Ill-designed voice dialogs can get unnecessarily slow and tedious when they try to over-compensate for speech recognition challenges, may they occur or not. This can drive me nuts: They verify each and every input individually instead of first collecting all input and then confirming all of it at once. With 4 items to collect, for instance, this would reduce the input states by 3 (!), let alone the time those three steps would take. Using VoiceObjects Analyzer, you could easily measure that time and understand that that would be time spent in vain, which might actually cost your organisation money spent in vain! But what can you do?
Well, VoiceObjects 7.3 makes it pretty easy to apply concepts like implicit confirmation and thus correction to your dialogs. As this occurs so frequently in everyday voice applications, I thought I’d write a post on this.
So check out the following call flow excerpt:
The Input object Get Credit Card Type asks the initial question: “What is the type of your new credit card?” and accepts responses such as “Visa”, “It’s mastercard”, “I have an Amex card”, etc. The following Input object Get Credit Card Number collects the number only – at first sight, that is. In reality, it does more. It
- implicitly confirms the collected card type by prompting the caller with “And what is the number of your Mastercard?” (The speech bubble icon behind the object name – denoting a comment on that object – hints at the additional functionality of this object; hovering over it in VoiceObjects Desktop would show you the developer’s comment as a tool-tip).
- allows a correction of the card type in case it was misrecognized.
This behaviour is not visible per se from the flow as VoiceObjects call flows are usually optimized for readability, deliberately omitting certain details. Showing too much of the innards would make it harder to follow what’s happening on the surface. (I have positive experience with this approach. But here’s an idea: to mention the correction capability of this input state, the developer could have called the Input object Get Credit Card Number (or Correct Card Type) instead).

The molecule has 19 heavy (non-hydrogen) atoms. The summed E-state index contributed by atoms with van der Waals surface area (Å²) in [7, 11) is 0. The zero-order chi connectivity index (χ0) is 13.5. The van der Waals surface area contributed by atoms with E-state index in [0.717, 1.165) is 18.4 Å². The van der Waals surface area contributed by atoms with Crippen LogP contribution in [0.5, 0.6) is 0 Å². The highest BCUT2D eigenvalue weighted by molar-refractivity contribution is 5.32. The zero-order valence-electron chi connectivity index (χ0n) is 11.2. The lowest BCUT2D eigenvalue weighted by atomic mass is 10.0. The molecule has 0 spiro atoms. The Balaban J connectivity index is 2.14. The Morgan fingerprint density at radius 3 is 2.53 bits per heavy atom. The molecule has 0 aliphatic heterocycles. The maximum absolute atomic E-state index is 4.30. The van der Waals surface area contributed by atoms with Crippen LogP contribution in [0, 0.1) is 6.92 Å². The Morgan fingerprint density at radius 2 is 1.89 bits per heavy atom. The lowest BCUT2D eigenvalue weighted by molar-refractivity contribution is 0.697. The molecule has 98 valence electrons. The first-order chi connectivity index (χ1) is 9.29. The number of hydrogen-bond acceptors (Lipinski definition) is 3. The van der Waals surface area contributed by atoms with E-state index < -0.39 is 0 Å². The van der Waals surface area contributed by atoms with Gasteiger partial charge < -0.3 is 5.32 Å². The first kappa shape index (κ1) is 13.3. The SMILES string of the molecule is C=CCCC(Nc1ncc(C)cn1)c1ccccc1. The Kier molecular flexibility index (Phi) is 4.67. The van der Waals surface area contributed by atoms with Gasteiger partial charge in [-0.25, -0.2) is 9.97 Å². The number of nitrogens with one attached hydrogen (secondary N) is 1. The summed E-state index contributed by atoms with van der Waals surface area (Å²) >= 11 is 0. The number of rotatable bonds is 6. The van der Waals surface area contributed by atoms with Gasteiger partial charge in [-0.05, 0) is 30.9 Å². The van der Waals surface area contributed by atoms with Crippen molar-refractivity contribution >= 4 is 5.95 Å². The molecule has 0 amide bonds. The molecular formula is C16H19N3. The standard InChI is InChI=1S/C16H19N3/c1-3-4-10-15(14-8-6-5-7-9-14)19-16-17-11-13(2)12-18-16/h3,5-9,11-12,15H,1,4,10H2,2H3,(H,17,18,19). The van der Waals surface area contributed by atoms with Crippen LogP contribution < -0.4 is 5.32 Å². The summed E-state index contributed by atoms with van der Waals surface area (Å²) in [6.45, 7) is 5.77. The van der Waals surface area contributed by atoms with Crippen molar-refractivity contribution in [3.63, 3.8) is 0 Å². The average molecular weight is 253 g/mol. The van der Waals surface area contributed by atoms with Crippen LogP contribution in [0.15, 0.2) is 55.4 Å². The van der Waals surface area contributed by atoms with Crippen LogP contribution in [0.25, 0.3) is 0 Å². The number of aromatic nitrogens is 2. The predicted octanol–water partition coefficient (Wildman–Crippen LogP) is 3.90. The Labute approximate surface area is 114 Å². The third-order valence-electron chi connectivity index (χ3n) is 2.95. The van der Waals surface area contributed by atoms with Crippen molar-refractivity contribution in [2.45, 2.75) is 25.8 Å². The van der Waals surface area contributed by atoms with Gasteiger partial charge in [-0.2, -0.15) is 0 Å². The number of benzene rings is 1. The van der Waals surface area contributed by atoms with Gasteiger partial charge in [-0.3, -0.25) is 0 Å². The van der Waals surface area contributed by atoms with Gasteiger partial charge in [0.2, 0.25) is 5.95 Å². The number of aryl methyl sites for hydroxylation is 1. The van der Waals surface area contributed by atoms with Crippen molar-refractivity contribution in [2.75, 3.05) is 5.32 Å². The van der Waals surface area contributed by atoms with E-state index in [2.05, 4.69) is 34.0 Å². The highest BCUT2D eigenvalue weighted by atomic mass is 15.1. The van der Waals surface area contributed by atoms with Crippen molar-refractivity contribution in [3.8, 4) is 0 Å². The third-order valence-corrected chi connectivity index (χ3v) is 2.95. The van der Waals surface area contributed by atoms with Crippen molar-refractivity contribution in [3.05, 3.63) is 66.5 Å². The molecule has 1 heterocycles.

Now imagine the recognizer got it wrong and the caller actually said “AmEx card”. What could be the caller’s reaction to this question? Maybe something like “No I said AmEx!” (Damnit!). The Input object Get Credit Card Number has an additional grammar defined (via a second Grammar item in the Grammar section of the Input object) that matches corrections like this. But how can the grammar instruct the server to accept this as a correction of credit card type, reset the corresponding variable, apologize, and ask again for the number, as in “I’m sorry. So what’s the number of your Amex card?” VoiceObjects 7.3 introduced the notion of grammar-driven application control to accomplish this. (Did you notice that the server even adapts to the caller’s choice of words in this example, by saying “Amex” instead of “American Express”? I guess that would make for another nice post on naturalness…)
The grammar can return instructions for the server via a special slot vogrammarcontrol; instructions such as “change the value of variable CCType” and “re-process object Get Credit Card Number”. In our example, the corresponding grammar snippet could look like this:
By detecting the slot vogrammarcontrol in the speech platform’s request after caller input and parsing the slot value to arrive at the three instructions varCCType=Amex (set variable CCType to “Amex”), gosub=Apology (process the object with ReferenceID “Apology”, which happens to be an Output object), and continuation=return (continue by returning to the current object and re-processing it), the server naturally responds to the caller’s correction with “Sorry for that. So then, what’s the number of your Amex card?”.
This is one of many possible steps towards more natural man-machine interaction. We at VoiceObjects like to call it Natural Dialog Management. Find more details on the feature of grammar-driven application control in the Input object section of the Object Reference, which is part of the VoiceObjects product documentation. I plan to provide some more examples on other Natural Dialog Management features in upcoming posts… Stay tuned!